On the Georgia Trail: Pence reunites with Kemp

Credit: arvin.temkar@ajc.com

Credit: arvin.temkar@ajc.com

Geoff Duncan dishes on his future

CUMMING — When Mike Pence headlined a rally for Gov. Brian Kemp before the May primary, it marked the former vice president’s biggest break from Donald Trump. Now he’s one of a flood of GOP figures lending their support to Kemp in the final stretch of his rematch against Stacey Abrams.

Before a crowd of hundreds outside a downtown Cumming cigar shop, Pence praised the governor Tuesday as “singularly one of the most successful conservative governors” in the nation and one of his close political allies.

He also tailored his pitch around Kemp’s Democratic opponent, drawing cheers from the crowd: “I’m here because Stacey Abrams can never be governor of the great state of Georgia.”

Pence’s last major event with Kemp was a primary-eve event for the governor as he faced former U.S. Sen. David Perdue, who centered his challenge on his loyalty to Trump. Pence’s endorsement of Kemp was seen as a major divide that could echo through the 2024 campaign.

At the Cumming event, Pence sidestepped questions about what a Kemp victory would mean for the future of the GOP. But he tacitly knocked Trump’s coronavirus policy by bringing up Kemp’s decision to roll back economic restrictions early in the pandemic.

“Let me be very clear about this: Georgia was not one of the first states to reopen its economy and end the shutdowns. Georgia was the first state in America to open up again,” he said to cheers from the crowd.

Trump was among the most outspoken critics of Kemp’s April 2020 decision to lift restrictions that let shuttered businesses reopen, saying he “totally” disagreed with the move.

Kemp, for his part, also stressed his economic policy as he urged supporters to ignore his lead in the polls.

“We cannot let up. Do not believe the polls. Do not believe the media,” he said. “We’ve got to work like we’ve never worked before.”

Kemp is expected to campaign Wednesday with Arizona Gov. Doug Ducey, and he will hit the trail Thursday and Friday with former New Jersey Gov. Chris Christie. Ducey and Christie have both found themselves on Trump’s bad side.

Credit: Natrice Miller/AJC

Credit: Natrice Miller/AJC

What’s next for Geoff Duncan

Lt. Gov. Geoff Duncan said he would return to the private sector “for now” after his term ends in January, but he didn’t rule out another run for public office as he focuses on his “GOP 2.0″ pitch to chart out a post-Donald Trump vision for his party.

“Being lieutenant governor has certainly taught me a lot of life lessons I hope to use in the future. If the opportunity to run for office again one day, if it makes sense for me and my family, we’ll certainly look at the opportunity,” Duncan said. “But for now, we’re going to focus on trying to heal and rebuild the party.”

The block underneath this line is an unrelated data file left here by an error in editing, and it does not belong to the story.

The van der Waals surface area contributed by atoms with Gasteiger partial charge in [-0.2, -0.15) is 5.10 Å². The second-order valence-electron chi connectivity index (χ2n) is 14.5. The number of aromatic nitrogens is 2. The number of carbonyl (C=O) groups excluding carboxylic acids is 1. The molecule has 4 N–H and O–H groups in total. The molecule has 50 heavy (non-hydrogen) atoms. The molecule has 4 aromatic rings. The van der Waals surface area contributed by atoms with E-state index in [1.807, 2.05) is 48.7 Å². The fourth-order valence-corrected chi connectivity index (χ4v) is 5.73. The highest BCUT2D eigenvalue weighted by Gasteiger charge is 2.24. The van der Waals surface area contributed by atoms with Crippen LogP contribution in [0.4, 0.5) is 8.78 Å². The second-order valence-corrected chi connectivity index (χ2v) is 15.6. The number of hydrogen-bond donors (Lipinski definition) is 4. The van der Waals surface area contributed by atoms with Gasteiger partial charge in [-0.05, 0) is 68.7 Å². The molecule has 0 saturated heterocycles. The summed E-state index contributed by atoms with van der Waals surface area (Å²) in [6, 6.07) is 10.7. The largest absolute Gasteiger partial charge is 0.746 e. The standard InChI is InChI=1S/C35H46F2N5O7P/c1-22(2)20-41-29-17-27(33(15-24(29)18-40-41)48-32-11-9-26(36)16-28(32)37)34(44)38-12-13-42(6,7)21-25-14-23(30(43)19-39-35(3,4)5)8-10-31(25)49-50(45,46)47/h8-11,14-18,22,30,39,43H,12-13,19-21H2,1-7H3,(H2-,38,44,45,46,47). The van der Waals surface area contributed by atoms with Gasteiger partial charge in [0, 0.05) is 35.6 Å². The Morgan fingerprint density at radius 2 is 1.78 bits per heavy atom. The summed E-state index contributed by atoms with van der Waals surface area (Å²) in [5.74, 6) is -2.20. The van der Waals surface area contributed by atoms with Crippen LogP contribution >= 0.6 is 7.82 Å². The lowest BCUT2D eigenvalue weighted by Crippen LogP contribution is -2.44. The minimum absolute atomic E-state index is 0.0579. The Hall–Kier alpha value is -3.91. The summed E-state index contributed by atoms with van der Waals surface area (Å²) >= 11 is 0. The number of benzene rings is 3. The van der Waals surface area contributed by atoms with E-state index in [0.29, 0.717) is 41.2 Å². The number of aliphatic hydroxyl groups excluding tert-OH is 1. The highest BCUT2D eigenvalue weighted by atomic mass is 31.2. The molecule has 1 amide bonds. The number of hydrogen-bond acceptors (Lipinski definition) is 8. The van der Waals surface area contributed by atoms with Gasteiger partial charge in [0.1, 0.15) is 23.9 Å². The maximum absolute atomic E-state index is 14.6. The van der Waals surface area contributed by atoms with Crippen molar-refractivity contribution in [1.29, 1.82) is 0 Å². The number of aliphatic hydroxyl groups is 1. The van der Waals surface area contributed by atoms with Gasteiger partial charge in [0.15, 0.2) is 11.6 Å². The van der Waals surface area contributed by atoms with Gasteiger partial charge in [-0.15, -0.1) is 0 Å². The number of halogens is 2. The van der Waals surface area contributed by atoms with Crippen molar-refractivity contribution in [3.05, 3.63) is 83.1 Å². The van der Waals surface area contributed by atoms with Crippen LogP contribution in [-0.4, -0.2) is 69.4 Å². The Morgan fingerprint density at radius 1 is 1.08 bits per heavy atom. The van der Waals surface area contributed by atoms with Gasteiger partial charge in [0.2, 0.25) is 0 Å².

The remarks came at the Buckhead Club, where Duncan held court before dozens of executives, officials and supporters.

After emerging as one of U.S. Senate hopeful Herschel Walker’s leading GOP critics, Duncan wouldn’t say whether he planned to vote for the former football star.

Duncan said he wouldn’t vote for Democratic U.S. Sen. Raphael Warnock and that he is “going to continue to try to figure out fact from fiction.”

Former Trump pick for U.S. attorney Bobby Christine stumps for Walker

AUGUSTA — The latest Republican to take the stage stumping with U.S. Senate candidate Herschel Walker was once tapped by then-President Donald Trump to serve as the U.S. attorney in Atlanta.

Bobby Christine currently serves as the district attorney in Columbia County, but back in late 2020 he was the U.S. attorney for counties in South Georgia when his colleague in the north, Byung “BJay” Pak, was forced out. Pak later told congressional investigators that he had resisted Trump’s efforts to investigate and overturn the 2020 general election that he lost in Georgia.

Christine was chosen as Pak’s replacement, but he was equally resistant to Trump’s false claims of election fraud.

On the stage outside of a car dealership, Christine said a vote for Walker was a vote for backing law enforcement.

“Herschel Walker will put bucks to amplify my bang,” Christine said. “I can bring folks to court, but I only have the tools in my kit. And he will assist, and I won’t have to look over my shoulder to know whether he’s there.”

Christine said a “never-ending surge of prosecution” is needed to bring down rising crime rates, and that will only happen if the federal government allocates the money to do it.